Brewing could well be the most ancient manufacturing art in the world. The brewing of beer was common to many civilisations. The Chinese were brewing beer 5000 years ago and beer was a significant
part of the diet for ancient Egyptians. In fact it was quite common for ancient Egyptians to spend evenings socialising in beer houses. Beer was so important to the Babylonians that in 2100 BC the
King of Babylonia imposed a law to protect the consumer. Punishment for short measures served by an innkeeper was death by drowning.
The art of brewing beer was brought to Britain by the Romans. Although beer had been brewed for centuries by this time it had always been kept in earthen jars, dried gourds or bags made of skins or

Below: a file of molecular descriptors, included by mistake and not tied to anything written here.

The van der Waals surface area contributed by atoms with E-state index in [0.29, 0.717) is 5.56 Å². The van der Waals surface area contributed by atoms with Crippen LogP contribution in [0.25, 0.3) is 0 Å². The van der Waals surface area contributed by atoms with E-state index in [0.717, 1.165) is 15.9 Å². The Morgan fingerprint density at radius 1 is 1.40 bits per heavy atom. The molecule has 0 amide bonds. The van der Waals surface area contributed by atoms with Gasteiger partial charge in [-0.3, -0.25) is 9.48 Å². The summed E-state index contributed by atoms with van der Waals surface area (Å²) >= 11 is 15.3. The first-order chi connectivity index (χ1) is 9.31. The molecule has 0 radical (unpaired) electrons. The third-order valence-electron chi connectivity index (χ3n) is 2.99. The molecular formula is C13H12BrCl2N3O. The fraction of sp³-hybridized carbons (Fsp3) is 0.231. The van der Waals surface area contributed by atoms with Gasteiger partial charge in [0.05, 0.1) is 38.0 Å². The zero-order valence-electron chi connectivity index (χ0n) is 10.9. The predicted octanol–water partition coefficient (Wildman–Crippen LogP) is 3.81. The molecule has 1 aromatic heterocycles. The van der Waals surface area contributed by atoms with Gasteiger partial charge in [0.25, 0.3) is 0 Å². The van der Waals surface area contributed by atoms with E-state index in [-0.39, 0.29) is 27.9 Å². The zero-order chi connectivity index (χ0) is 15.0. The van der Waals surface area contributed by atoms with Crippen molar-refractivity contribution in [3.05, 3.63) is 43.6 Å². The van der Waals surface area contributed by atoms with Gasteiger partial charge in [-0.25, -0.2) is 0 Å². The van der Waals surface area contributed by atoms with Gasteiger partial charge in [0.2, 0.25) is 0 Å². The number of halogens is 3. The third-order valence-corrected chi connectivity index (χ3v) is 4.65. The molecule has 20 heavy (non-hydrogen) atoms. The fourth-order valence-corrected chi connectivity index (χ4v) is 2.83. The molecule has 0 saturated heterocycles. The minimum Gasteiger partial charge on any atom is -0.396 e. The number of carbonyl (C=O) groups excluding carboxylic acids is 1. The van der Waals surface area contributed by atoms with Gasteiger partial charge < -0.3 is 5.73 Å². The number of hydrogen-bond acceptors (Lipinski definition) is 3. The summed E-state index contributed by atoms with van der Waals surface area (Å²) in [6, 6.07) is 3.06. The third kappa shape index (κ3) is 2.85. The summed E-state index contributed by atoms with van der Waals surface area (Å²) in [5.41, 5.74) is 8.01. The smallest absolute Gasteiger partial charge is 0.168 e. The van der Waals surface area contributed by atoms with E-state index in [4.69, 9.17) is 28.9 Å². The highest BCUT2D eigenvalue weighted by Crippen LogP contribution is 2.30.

leather rather than wooden barrels. It was actually the Celts who first made wooden barrels. Celtic tribes had settled in much of Europe including the British Isles. They were a non-literate
culture and so there are few written records of their civilisation.
Wooden barrels became popular for beer because of the advantages of their great robustness and the fact that they could easily be moved by rolling. By the 16th century they were widely used
despite the fact that they often harboured bacteria that spoiled the beer. Brewers often cleaned affected barrels, called "stinkers", with chemicals such as lime and lye before refilling
them. UK beer kegs were coopered to the standard size of 36 gallons.
In the mid-20th century stainless steel and aluminium barrels started to become prevalent. Today wooden beer barrels are a rarity and are generally only used by home brew enthusiasts and some
specialist real ale breweries.